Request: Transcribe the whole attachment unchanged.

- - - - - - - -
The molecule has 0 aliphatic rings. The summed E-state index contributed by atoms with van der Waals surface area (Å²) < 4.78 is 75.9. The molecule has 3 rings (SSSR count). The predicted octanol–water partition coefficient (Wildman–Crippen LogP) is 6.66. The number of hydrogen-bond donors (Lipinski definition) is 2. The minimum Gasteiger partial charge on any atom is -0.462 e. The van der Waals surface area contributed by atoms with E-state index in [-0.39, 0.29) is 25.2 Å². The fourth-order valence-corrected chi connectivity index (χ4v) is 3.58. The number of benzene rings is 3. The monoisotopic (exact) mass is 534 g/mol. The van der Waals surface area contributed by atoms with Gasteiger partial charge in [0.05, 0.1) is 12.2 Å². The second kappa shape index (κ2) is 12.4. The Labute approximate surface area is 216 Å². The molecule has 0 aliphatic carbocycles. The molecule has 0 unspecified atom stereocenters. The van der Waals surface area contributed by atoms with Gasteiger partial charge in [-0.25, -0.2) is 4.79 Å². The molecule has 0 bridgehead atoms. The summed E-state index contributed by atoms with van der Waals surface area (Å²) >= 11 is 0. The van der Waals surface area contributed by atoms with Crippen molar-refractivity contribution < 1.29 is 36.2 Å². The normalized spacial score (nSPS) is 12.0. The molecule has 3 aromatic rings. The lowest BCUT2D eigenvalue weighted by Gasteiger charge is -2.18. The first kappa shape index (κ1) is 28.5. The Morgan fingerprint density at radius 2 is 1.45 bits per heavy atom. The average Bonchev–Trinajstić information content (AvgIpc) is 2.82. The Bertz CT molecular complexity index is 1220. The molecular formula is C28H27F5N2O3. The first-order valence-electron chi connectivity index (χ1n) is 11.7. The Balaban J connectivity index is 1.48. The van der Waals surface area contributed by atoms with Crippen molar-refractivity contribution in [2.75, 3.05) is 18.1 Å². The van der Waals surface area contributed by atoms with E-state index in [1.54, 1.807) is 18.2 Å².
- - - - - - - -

The molecule has 0 aliphatic rings. The summed E-state index contributed by atoms with van der Waals surface area (Å²) < 4.78 is 75.9. The molecule has 3 rings (SSSR count). The predicted octanol–water partition coefficient (Wildman–Crippen LogP) is 6.66. The number of hydrogen-bond donors (Lipinski definition) is 2. The minimum Gasteiger partial charge on any atom is -0.462 e. The van der Waals surface area contributed by atoms with E-state index in [-0.39, 0.29) is 25.2 Å². The fourth-order valence-corrected chi connectivity index (χ4v) is 3.58. The number of benzene rings is 3. The monoisotopic (exact) mass is 534 g/mol. The van der Waals surface area contributed by atoms with Gasteiger partial charge in [0.05, 0.1) is 12.2 Å². The second kappa shape index (κ2) is 12.4. The Labute approximate surface area is 216 Å². The molecule has 0 aliphatic carbocycles. The molecule has 0 unspecified atom stereocenters. The van der Waals surface area contributed by atoms with Gasteiger partial charge in [-0.25, -0.2) is 4.79 Å². The molecule has 0 bridgehead atoms. The summed E-state index contributed by atoms with van der Waals surface area (Å²) >= 11 is 0. The van der Waals surface area contributed by atoms with Crippen molar-refractivity contribution < 1.29 is 36.2 Å². The normalized spacial score (nSPS) is 12.0. The molecule has 3 aromatic rings. The lowest BCUT2D eigenvalue weighted by Gasteiger charge is -2.18. The first kappa shape index (κ1) is 28.5. The Morgan fingerprint density at radius 2 is 1.45 bits per heavy atom. The average Bonchev–Trinajstić information content (AvgIpc) is 2.82. The Bertz CT molecular complexity index is 1220. The molecular formula is C28H27F5N2O3. The first-order valence-electron chi connectivity index (χ1n) is 11.7. The Balaban J connectivity index is 1.48. The van der Waals surface area contributed by atoms with Crippen molar-refractivity contribution in [2.75, 3.05) is 18.1 Å². The van der Waals surface area contributed by atoms with E-state index in [1.54, 1.807) is 18.2 Å².